"No character should cry more than once in a book," more than one of the faculty advisors said this past residency.
Having written a book in which the character cries probably four or five times - and all, I'd say, with really good reason - this made me stop and think. Is it cliche to have a character cry? Or worse, is it lazy on my part?
What is the more creative way to show emotion? How can we surprise our readers?
By showing them trying NOT to do it, Ellen Bass says. Show your characters trying NOT to be undone by their feelings - trying NOT to cry, trying NOT to get angry. THIS is the interesting emotion!
And above all, not resorting to cliche bodily function to tell us how a character is feeling.
How many times have you read (or written) that someone's heart was pounding? That their hands were sweaty? That they cried? If you're like me, probably a lot. And does that make my own heart pound, feel nervous and anxious or scared or excited? No. It makes me know that the character feels that way, but it doesn't make me as a reader feel that way.
And isn't that what we want from a reader? Their participation in the story? For them to feel as though they are right there with our character?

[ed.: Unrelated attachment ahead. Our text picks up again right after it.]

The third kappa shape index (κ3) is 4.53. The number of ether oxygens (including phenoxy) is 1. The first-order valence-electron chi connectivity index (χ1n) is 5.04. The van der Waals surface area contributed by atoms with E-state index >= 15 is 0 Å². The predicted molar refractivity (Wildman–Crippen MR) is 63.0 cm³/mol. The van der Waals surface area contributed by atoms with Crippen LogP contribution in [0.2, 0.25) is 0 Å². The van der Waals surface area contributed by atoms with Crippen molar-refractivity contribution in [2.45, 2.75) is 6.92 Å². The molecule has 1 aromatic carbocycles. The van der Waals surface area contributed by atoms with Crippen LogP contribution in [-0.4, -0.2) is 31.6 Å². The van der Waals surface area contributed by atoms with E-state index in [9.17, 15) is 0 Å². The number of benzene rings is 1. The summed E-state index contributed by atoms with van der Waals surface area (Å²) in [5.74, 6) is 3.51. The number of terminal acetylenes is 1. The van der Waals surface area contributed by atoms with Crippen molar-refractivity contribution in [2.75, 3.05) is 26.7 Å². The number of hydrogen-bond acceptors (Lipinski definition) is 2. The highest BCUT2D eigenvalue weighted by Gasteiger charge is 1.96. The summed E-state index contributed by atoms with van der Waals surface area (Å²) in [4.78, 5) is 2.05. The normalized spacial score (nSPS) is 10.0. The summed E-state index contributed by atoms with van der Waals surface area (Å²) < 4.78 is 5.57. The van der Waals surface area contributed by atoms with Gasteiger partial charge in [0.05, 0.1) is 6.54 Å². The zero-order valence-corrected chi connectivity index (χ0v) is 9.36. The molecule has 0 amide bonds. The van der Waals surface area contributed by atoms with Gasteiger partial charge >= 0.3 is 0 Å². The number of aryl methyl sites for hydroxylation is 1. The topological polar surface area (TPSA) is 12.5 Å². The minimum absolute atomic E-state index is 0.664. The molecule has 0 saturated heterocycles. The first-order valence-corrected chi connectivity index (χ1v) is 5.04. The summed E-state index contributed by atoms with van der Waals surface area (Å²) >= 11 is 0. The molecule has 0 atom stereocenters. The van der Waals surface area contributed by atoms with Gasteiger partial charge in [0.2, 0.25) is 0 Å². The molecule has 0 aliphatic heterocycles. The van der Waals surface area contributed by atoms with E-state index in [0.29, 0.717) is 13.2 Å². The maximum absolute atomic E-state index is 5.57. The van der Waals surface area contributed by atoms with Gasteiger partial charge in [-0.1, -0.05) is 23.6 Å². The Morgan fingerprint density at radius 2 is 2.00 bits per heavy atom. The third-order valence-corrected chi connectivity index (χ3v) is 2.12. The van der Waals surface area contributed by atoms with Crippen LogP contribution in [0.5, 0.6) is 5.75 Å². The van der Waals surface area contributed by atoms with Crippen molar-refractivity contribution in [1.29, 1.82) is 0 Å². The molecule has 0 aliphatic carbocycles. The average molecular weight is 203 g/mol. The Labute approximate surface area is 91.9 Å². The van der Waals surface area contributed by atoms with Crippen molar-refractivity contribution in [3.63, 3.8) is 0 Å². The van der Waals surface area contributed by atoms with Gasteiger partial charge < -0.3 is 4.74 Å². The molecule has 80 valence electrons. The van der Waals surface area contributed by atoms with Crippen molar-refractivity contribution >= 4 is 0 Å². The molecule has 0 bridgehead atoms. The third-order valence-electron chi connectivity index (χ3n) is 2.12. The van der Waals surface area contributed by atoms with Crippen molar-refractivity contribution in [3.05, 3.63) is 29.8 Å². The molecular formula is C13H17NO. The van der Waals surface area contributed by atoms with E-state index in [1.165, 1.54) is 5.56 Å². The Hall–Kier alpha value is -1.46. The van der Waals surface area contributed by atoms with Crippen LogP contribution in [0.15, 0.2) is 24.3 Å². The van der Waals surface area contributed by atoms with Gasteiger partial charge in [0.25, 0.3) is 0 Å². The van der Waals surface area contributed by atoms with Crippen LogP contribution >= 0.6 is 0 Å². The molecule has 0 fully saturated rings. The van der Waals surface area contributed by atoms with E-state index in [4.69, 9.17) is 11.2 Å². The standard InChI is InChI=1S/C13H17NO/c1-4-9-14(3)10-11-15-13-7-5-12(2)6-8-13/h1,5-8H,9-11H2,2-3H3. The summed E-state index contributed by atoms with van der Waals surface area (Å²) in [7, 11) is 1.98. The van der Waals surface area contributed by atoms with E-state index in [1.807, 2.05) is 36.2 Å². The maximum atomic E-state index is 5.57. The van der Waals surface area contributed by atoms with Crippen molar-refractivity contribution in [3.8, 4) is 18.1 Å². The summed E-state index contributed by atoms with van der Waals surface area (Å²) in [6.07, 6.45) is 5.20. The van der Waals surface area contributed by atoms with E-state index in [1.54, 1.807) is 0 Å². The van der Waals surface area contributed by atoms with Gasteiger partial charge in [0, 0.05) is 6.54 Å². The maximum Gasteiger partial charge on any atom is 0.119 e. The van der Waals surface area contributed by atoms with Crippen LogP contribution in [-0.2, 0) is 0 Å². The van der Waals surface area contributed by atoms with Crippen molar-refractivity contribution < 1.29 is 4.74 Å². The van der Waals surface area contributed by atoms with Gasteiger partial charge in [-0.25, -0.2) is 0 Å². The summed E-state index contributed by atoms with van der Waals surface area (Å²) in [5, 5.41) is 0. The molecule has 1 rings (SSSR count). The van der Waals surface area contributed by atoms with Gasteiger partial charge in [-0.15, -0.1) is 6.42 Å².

Replace those cliche bodily functions with gestures, Bass suggested to us. Observe yourself and others. What do we do when we are nervous or scared or excited? What do we do when we are crying, or better yet, trying not to cry?
I think, even here, it is tricky not to fall in cliches. Biting nails, twisting hair around a finger, biting the lip. These are all so common they can become as emotionally desaturated as a heart pounding.
I read a chapter of a friend's WIP last week that was riddled with this kind of cliched telling. I felt completely detached watching the scene, and I know that was the opposite of what she wanted. When she went back to re-write it, she replaced much of the telling me how the character's body was acting (crying, clenched stomach) with much more interesting gestures (closed eyes, brow furrowed, reaching out but then dropping his hand before he touched her) and some dialogue that told me more about how the characters were feeling that narrative ever could, even though (or because) the characters never really SAID how they were feeling.
For me, this is the hard work of writing: finding a way to say my story in a way no one has before. Using images and gestures that are unique to my characters that will bring the reader in rather than leave them on the outside observing. It's something I'm struggling with right now, and yet so excited about as well. It's one thing, I think, that can truly make good writing great. I'm certainly not there yet!
How about you? Do you find your character crying too much? Do you tend to lean on tried-and-true (but often cliche) gestures or feelings, and does it work for you?